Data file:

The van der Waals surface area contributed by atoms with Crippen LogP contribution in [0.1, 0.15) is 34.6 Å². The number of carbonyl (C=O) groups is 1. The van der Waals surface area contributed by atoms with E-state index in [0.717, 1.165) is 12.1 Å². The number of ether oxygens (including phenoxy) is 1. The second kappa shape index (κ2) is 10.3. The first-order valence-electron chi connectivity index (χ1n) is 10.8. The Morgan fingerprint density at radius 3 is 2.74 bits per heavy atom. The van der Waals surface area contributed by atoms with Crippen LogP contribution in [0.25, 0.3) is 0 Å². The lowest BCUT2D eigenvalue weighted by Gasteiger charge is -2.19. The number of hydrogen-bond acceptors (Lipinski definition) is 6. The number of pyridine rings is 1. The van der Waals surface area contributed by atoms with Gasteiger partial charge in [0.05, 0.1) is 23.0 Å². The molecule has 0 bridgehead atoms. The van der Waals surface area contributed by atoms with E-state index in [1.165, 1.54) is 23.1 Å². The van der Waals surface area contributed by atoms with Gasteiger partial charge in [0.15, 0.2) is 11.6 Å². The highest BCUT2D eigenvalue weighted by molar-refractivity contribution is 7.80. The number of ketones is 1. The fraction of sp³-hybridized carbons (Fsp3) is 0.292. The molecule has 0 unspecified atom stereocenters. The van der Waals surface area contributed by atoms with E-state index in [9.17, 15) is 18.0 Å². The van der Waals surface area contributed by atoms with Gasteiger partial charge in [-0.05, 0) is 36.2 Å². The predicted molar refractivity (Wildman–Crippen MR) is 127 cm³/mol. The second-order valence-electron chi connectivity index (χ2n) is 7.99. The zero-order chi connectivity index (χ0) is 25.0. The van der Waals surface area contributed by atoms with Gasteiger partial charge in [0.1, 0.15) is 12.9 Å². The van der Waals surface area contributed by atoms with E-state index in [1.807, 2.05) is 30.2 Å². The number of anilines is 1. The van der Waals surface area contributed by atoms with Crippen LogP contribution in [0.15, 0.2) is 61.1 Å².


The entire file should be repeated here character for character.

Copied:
The van der Waals surface area contributed by atoms with Crippen LogP contribution in [0.1, 0.15) is 34.6 Å². The number of carbonyl (C=O) groups is 1. The van der Waals surface area contributed by atoms with E-state index in [0.717, 1.165) is 12.1 Å². The number of ether oxygens (including phenoxy) is 1. The second kappa shape index (κ2) is 10.3. The first-order valence-electron chi connectivity index (χ1n) is 10.8. The Morgan fingerprint density at radius 3 is 2.74 bits per heavy atom. The van der Waals surface area contributed by atoms with Crippen LogP contribution in [0.25, 0.3) is 0 Å². The lowest BCUT2D eigenvalue weighted by Gasteiger charge is -2.19. The number of hydrogen-bond acceptors (Lipinski definition) is 6. The number of pyridine rings is 1. The van der Waals surface area contributed by atoms with Gasteiger partial charge in [0.05, 0.1) is 23.0 Å². The molecule has 0 bridgehead atoms. The van der Waals surface area contributed by atoms with E-state index in [1.165, 1.54) is 23.1 Å². The van der Waals surface area contributed by atoms with Gasteiger partial charge in [0.15, 0.2) is 11.6 Å². The highest BCUT2D eigenvalue weighted by molar-refractivity contribution is 7.80. The number of ketones is 1. The fraction of sp³-hybridized carbons (Fsp3) is 0.292. The molecule has 0 unspecified atom stereocenters. The van der Waals surface area contributed by atoms with E-state index in [9.17, 15) is 18.0 Å². The van der Waals surface area contributed by atoms with Gasteiger partial charge in [-0.05, 0) is 36.2 Å². The predicted molar refractivity (Wildman–Crippen MR) is 127 cm³/mol. The second-order valence-electron chi connectivity index (χ2n) is 7.99. The zero-order chi connectivity index (χ0) is 25.0. The van der Waals surface area contributed by atoms with Gasteiger partial charge in [0.1, 0.15) is 12.9 Å². The van der Waals surface area contributed by atoms with E-state index in [1.807, 2.05) is 30.2 Å². The number of anilines is 1. The van der Waals surface area contributed by atoms with Crippen LogP contribution in [0.15, 0.2) is 61.1 Å².